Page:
I have just finished reading the amazing book entitled Unprotected Texts: The Bible's Surprising Contradictions about Sex and Desire. To say that I've waited a long, long time for a book this scholarly, honest, intelligent, and completely readable would still be a complete understatement.
Knust does something that I've been trying to do myself to a very limited extent, and that is to point out the extraordinary absurdity of claiming the Bible speaks with any kind of coherence on the notion that marriage is meant to be limited to "One Man, One Woman". However, she speaks from the perspective of a minister and scripture scholar, and though her work is scholarly, it is not in any way dry, dull or ponderous. She has produced a beautifully detailed, completely annotated discussion of sexual and marital norms as portrayed in both the Hebrew and Christian Scriptures, set against the backdrop of the cultural and political circumstances within which these norms existed.
As I've observed on my own, Knust makes emphatically clear that all Hebrew statements concerning marriage and sexuality were based on the primary principle that women were considered to be chattel. Above slaves, children and livestock in the hierarchy, they were none-the-less the property of their fathers or brothers if they were unmarried, and their husbands after marriage. All the restrictions on adultery related to a man's property rights over a woman. Although a man was permitted more than one wife in patriarchal times, women were NOT permitted more than one husband. Men, of course, were not censured for sexual activity with slaves or prostitutes, although there were definite restrictions on the "how, where and who".
Another very valuable contribution Knust makes is to compare - in easy-to-understand tabular form - the variety of attitudes towards marriage, sexual activity and celibacy discussed in the various epistles that have been included in the Christian canon. This saves the reader a tremendous amount of effort in terms of flipping back and forth between one text and another, and sets these ideas in the context of the changing perspective in the Early Church concerning the immanence of Christ's return. She also, and I am extremely grateful for this, investigates the flawed historical assertions that there was significant "Sacred Prostitution" practiced as part of the ritual of non-Hebrew cultures at the time of Christ. Additionally, she compares the attitudes towards marriage and sexuality in the Roman Empire at the beginning of the Christian Era, and quotes a number of Greek and Roman sources that parallel the writings of early Christian apologists.
The key point that of course is of most significance to me is the realization that the misogyny and devaluation of women, which was apparently a major driving force in ancient times, is still, unfortunately, a very major part of our current cultural and spiritual landscape. From the incredible abuse of women that is still practiced under what Islam calls Sharia Law, to the Roman Catholic insistence on priestly celibacy and the refusal of holy orders to women, to the conflicts the US military is still having about what particular roles to allow women in the armed forces, the issue remains. I recently heard an interview with a female general who discussed the insistence of the army less than a generation ago that women should not be eligible for promotion to command rank because it was generally believed that by the time they got to that point in their careers, they'd be undergoing menopause, and "everyone knew" how unstable women were during their "change of life"! Whatever view we take, what another writer has termed "pelvic issues" tend to oppress women the most.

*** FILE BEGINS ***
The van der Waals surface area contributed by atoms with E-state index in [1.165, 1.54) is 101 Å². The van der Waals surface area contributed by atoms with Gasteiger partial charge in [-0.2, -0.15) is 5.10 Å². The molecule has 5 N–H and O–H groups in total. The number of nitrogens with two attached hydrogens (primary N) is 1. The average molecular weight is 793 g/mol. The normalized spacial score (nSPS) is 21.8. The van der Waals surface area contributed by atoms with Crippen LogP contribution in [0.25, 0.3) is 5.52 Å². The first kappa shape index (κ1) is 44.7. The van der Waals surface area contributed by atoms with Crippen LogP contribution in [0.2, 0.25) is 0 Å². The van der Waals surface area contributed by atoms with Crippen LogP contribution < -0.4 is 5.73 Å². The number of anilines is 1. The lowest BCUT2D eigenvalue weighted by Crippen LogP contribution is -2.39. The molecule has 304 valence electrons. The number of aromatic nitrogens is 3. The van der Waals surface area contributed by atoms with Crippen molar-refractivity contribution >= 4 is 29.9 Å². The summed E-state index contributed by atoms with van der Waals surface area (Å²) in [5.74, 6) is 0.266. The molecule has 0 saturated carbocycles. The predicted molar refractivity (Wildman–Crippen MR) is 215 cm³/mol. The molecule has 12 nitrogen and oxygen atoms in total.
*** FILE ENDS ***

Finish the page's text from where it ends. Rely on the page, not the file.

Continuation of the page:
I would like to quote part of the concluding paragraph of Knust's book, because I believe it focuses her thesis so beautifully, and says exactly what I've wanted to hear said for so long:
"Those who attempt to belittle or demean a class of people, denying them rights on the basis of an unexamined interpretation of a few biblical passages, are expressing not God's will but their own limited human perspective, backed up by shallow and self-serving reading of the biblical text. No one should rejoice when Jezebel is eaten by dogs. Slavery is never acceptable, whatever the bible says. And it is a tragedy, not a triumph, every time some young person somewhere is crushed by the weight of taunting and shame inspired by cruelty masquerading as righteousness. If the Bible is truly the word of God, as Christians have claimed for centuries, then surely it deserves to be treated better than this. If human bodies matter to God as much as some ancient Israelites, Jewish Sages, and early Christians taught, then surely they deserve both protection and high regard, no matter what. The Samaritan woman desired living water capable of quenching thirst forever, not still water trapped in a bucket and available for one thirsty afternoon. When it comes to the Bible, may we imitate her example, seeking abundant life in all the interpretations we offer." (pp. 247 - 8)